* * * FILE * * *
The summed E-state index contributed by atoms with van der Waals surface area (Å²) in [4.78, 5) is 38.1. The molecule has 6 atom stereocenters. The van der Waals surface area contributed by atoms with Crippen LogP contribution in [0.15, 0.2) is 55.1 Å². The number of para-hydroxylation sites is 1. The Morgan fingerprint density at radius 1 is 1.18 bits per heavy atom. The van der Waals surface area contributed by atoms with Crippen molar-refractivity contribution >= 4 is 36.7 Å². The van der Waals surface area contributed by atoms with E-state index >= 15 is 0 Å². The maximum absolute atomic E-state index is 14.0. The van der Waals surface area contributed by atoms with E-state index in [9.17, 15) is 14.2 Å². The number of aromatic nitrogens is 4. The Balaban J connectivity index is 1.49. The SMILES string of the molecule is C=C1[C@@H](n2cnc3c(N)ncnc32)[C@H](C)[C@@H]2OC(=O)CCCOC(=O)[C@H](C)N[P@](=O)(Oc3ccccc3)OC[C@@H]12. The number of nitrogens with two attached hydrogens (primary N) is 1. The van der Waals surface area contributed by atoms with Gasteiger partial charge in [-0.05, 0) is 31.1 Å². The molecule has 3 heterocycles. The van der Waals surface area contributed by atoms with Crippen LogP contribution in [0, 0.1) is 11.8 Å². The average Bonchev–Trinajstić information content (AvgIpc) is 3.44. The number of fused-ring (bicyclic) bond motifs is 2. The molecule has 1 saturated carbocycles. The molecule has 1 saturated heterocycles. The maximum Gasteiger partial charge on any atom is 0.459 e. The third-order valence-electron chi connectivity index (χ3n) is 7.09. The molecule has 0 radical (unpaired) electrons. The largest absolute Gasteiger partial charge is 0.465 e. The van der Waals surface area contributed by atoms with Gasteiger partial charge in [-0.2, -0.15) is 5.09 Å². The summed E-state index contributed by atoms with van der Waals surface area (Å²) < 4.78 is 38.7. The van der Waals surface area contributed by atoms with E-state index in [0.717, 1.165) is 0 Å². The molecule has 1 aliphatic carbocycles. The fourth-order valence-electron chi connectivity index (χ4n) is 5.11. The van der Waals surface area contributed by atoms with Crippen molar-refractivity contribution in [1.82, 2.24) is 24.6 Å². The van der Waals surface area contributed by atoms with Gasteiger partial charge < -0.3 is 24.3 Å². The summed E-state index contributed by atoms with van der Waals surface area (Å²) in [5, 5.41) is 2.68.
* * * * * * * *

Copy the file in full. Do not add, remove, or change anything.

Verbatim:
The summed E-state index contributed by atoms with van der Waals surface area (Å²) in [4.78, 5) is 38.1. The molecule has 6 atom stereocenters. The van der Waals surface area contributed by atoms with Crippen LogP contribution in [0.15, 0.2) is 55.1 Å². The number of para-hydroxylation sites is 1. The Morgan fingerprint density at radius 1 is 1.18 bits per heavy atom. The van der Waals surface area contributed by atoms with Crippen molar-refractivity contribution >= 4 is 36.7 Å². The van der Waals surface area contributed by atoms with E-state index >= 15 is 0 Å². The maximum absolute atomic E-state index is 14.0. The van der Waals surface area contributed by atoms with E-state index in [9.17, 15) is 14.2 Å². The number of aromatic nitrogens is 4. The Balaban J connectivity index is 1.49. The SMILES string of the molecule is C=C1[C@@H](n2cnc3c(N)ncnc32)[C@H](C)[C@@H]2OC(=O)CCCOC(=O)[C@H](C)N[P@](=O)(Oc3ccccc3)OC[C@@H]12. The number of nitrogens with two attached hydrogens (primary N) is 1. The van der Waals surface area contributed by atoms with Gasteiger partial charge in [-0.05, 0) is 31.1 Å². The molecule has 3 heterocycles. The van der Waals surface area contributed by atoms with Crippen LogP contribution in [0, 0.1) is 11.8 Å². The average Bonchev–Trinajstić information content (AvgIpc) is 3.44. The number of fused-ring (bicyclic) bond motifs is 2. The molecule has 1 saturated carbocycles. The molecule has 1 saturated heterocycles. The maximum Gasteiger partial charge on any atom is 0.459 e. The third-order valence-electron chi connectivity index (χ3n) is 7.09. The molecule has 0 radical (unpaired) electrons. The largest absolute Gasteiger partial charge is 0.465 e. The van der Waals surface area contributed by atoms with Gasteiger partial charge in [-0.2, -0.15) is 5.09 Å². The summed E-state index contributed by atoms with van der Waals surface area (Å²) < 4.78 is 38.7. The van der Waals surface area contributed by atoms with E-state index in [0.717, 1.165) is 0 Å². The molecule has 1 aliphatic carbocycles. The fourth-order valence-electron chi connectivity index (χ4n) is 5.11. The van der Waals surface area contributed by atoms with Crippen molar-refractivity contribution in [1.82, 2.24) is 24.6 Å². The van der Waals surface area contributed by atoms with Gasteiger partial charge < -0.3 is 24.3 Å². The summed E-state index contributed by atoms with van der Waals surface area (Å²) in [5, 5.41) is 2.68.